Aside from technology, recalls can happen to any product at any time. From dolls with toxic lead paint to peanut butter contaminated with salmonella. And when recalls are poorly managed, it can severely damage a brand, its reputation and bottom line. While recalls aren’t always preventable, companies can prepare by planning ahead and ultimately reduce or prevent the negative impacts a recall can cause.

Modern Recall Best Practices

In order to navigate a product recall successfully in modern times, companies must modernize their approach to recall management. Follow these best practices to ensure your recall plan is up-to-date:

• Eliminate outdated processes

Using outdated spreadsheets and paper responses can result in miscommunication, slow processing time and added stress. Instead, use customer relationship management (CRM) systems to store and easily access accurate and up-to-date customer data. Product recalls can be easily managed on a dedicated recall response database and eliminate the need for complex, manually updated paper documents. These systems store all of your valuable customer information in a centralized location that can be accessed by internal key users who can update vital information when needed.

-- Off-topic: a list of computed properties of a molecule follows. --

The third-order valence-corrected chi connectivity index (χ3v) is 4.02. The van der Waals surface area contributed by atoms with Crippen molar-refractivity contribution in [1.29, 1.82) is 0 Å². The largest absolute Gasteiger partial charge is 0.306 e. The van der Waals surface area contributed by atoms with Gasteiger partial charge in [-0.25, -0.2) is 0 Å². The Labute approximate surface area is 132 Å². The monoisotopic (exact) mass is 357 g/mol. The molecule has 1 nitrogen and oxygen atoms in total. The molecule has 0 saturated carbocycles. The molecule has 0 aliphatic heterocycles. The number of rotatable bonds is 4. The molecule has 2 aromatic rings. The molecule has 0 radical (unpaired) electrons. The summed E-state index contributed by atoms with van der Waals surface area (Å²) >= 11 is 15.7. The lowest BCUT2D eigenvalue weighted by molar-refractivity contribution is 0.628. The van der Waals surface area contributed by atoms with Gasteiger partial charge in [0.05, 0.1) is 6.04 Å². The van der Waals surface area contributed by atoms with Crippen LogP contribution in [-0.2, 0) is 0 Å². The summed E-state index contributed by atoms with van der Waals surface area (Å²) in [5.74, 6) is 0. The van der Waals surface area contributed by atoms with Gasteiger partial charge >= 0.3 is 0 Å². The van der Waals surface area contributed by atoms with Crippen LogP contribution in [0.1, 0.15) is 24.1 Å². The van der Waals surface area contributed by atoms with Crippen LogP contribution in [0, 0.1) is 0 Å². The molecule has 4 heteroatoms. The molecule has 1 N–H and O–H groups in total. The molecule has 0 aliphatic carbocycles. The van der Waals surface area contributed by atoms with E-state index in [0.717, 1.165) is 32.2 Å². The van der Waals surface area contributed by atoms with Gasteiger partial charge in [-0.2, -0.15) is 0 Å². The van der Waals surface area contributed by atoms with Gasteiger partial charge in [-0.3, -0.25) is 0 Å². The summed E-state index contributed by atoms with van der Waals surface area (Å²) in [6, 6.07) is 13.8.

• Retailers should upgrade to automated and accurate reporting

In addition to the public, companies must also face government agencies when a recall occurs, requiring extreme accuracy. Recall authorities often request that companies dealing with a recall start to submit status reports bi-weekly or monthly. This process can be simplified with automated reporting which can include the numbers of:

• Consignees notified of the recall, as well as the date and method of notification. • Consignees that did and also did not respond.

• Products returned or corrected by each consignee contacted and the quality of products accounted for.

• Results of effectiveness checks that were made.This information is easily available with the help of a CRM database and can even estimate time frames for the completion of the recall.

• Step up your social media game.

When a product recall is announced, many consumers learn about it through social media. Whether the company has issued an official statement or not, consumers are made aware of the issue and often voice their concerns and anger. With only 140 characters, consumers can often spread the word quickly, and if a company isn’t prepared to address these consumers, more anger can arise. Make sure your communications plan is up-to-date and that whoever is in charge of social media is aware of the issue and has the resources to properly monitor and respond where necessary.

• Partner with an expert.